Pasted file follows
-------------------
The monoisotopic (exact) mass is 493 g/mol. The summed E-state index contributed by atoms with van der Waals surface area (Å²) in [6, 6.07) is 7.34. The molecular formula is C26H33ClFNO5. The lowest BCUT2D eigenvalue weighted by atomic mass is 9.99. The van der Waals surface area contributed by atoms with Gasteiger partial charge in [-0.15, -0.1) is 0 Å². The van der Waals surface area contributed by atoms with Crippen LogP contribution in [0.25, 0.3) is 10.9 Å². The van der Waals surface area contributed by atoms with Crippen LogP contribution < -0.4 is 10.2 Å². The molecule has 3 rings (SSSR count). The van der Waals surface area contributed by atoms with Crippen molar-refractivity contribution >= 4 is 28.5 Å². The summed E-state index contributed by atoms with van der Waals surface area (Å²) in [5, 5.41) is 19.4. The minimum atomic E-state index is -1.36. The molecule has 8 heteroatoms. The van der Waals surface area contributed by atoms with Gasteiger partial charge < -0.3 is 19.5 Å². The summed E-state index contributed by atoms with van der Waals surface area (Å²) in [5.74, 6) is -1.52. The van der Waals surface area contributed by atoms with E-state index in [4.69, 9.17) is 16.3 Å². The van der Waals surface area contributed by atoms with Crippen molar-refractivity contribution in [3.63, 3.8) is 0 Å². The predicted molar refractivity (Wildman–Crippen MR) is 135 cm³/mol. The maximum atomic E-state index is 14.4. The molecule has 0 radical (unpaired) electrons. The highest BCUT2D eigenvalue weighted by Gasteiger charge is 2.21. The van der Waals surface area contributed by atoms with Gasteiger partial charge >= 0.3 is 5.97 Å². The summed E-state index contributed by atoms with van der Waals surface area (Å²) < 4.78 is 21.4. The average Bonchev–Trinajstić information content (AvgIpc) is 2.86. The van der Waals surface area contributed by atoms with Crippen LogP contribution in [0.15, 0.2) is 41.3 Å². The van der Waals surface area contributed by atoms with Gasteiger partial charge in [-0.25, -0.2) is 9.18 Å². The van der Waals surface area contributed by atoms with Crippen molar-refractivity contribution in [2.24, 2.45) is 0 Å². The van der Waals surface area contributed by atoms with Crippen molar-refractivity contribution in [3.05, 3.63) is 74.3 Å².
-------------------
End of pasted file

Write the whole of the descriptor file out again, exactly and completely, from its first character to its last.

The monoisotopic (exact) mass is 493 g/mol. The summed E-state index contributed by atoms with van der Waals surface area (Å²) in [6, 6.07) is 7.34. The molecular formula is C26H33ClFNO5. The lowest BCUT2D eigenvalue weighted by atomic mass is 9.99. The van der Waals surface area contributed by atoms with Gasteiger partial charge in [-0.15, -0.1) is 0 Å². The van der Waals surface area contributed by atoms with Crippen LogP contribution in [0.25, 0.3) is 10.9 Å². The van der Waals surface area contributed by atoms with Crippen LogP contribution < -0.4 is 10.2 Å². The molecule has 3 rings (SSSR count). The van der Waals surface area contributed by atoms with Crippen molar-refractivity contribution >= 4 is 28.5 Å². The summed E-state index contributed by atoms with van der Waals surface area (Å²) in [5, 5.41) is 19.4. The minimum atomic E-state index is -1.36. The molecule has 8 heteroatoms. The van der Waals surface area contributed by atoms with Gasteiger partial charge < -0.3 is 19.5 Å². The summed E-state index contributed by atoms with van der Waals surface area (Å²) in [5.74, 6) is -1.52. The van der Waals surface area contributed by atoms with E-state index in [4.69, 9.17) is 16.3 Å². The van der Waals surface area contributed by atoms with Crippen molar-refractivity contribution in [3.63, 3.8) is 0 Å². The predicted molar refractivity (Wildman–Crippen MR) is 135 cm³/mol. The maximum atomic E-state index is 14.4. The molecule has 0 radical (unpaired) electrons. The highest BCUT2D eigenvalue weighted by Gasteiger charge is 2.21. The van der Waals surface area contributed by atoms with Gasteiger partial charge >= 0.3 is 5.97 Å². The summed E-state index contributed by atoms with van der Waals surface area (Å²) < 4.78 is 21.4. The average Bonchev–Trinajstić information content (AvgIpc) is 2.86. The van der Waals surface area contributed by atoms with Crippen LogP contribution in [0.15, 0.2) is 41.3 Å². The van der Waals surface area contributed by atoms with Gasteiger partial charge in [-0.25, -0.2) is 9.18 Å². The van der Waals surface area contributed by atoms with Crippen molar-refractivity contribution in [2.24, 2.45) is 0 Å². The van der Waals surface area contributed by atoms with Crippen molar-refractivity contribution in [3.05, 3.63) is 74.3 Å².